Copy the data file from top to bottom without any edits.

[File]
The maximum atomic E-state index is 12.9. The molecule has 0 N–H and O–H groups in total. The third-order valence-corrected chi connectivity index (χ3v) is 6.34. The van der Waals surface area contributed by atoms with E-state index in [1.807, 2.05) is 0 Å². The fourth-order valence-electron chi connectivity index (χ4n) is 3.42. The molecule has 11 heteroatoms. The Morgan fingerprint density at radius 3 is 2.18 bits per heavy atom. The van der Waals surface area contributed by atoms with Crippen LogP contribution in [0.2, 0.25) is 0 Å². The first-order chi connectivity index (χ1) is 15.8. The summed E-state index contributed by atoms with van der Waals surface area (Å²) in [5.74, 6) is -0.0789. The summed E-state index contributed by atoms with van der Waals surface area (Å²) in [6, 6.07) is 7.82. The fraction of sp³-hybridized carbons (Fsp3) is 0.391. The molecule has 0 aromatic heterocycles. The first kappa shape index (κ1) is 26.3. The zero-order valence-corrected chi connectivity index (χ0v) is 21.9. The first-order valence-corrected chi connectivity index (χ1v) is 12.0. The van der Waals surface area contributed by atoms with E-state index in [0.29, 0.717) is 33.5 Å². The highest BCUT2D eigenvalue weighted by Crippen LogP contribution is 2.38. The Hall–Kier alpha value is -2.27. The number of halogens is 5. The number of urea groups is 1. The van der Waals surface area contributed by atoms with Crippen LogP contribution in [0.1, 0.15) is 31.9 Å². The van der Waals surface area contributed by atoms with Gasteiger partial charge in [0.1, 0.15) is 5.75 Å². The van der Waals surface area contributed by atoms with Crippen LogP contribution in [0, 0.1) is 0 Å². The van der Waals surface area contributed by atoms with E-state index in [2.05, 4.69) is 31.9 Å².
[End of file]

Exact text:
The maximum atomic E-state index is 12.9. The molecule has 0 N–H and O–H groups in total. The third-order valence-corrected chi connectivity index (χ3v) is 6.34. The van der Waals surface area contributed by atoms with E-state index in [1.807, 2.05) is 0 Å². The fourth-order valence-electron chi connectivity index (χ4n) is 3.42. The molecule has 11 heteroatoms. The Morgan fingerprint density at radius 3 is 2.18 bits per heavy atom. The van der Waals surface area contributed by atoms with Crippen LogP contribution in [0.2, 0.25) is 0 Å². The first-order chi connectivity index (χ1) is 15.8. The summed E-state index contributed by atoms with van der Waals surface area (Å²) in [5.74, 6) is -0.0789. The summed E-state index contributed by atoms with van der Waals surface area (Å²) in [6, 6.07) is 7.82. The fraction of sp³-hybridized carbons (Fsp3) is 0.391. The molecule has 0 aromatic heterocycles. The first kappa shape index (κ1) is 26.3. The zero-order valence-corrected chi connectivity index (χ0v) is 21.9. The first-order valence-corrected chi connectivity index (χ1v) is 12.0. The van der Waals surface area contributed by atoms with E-state index in [0.29, 0.717) is 33.5 Å². The highest BCUT2D eigenvalue weighted by Crippen LogP contribution is 2.38. The Hall–Kier alpha value is -2.27. The number of halogens is 5. The number of urea groups is 1. The van der Waals surface area contributed by atoms with Crippen LogP contribution in [0.1, 0.15) is 31.9 Å². The van der Waals surface area contributed by atoms with Gasteiger partial charge in [0.1, 0.15) is 5.75 Å². The van der Waals surface area contributed by atoms with Crippen LogP contribution in [0, 0.1) is 0 Å². The van der Waals surface area contributed by atoms with E-state index in [2.05, 4.69) is 31.9 Å².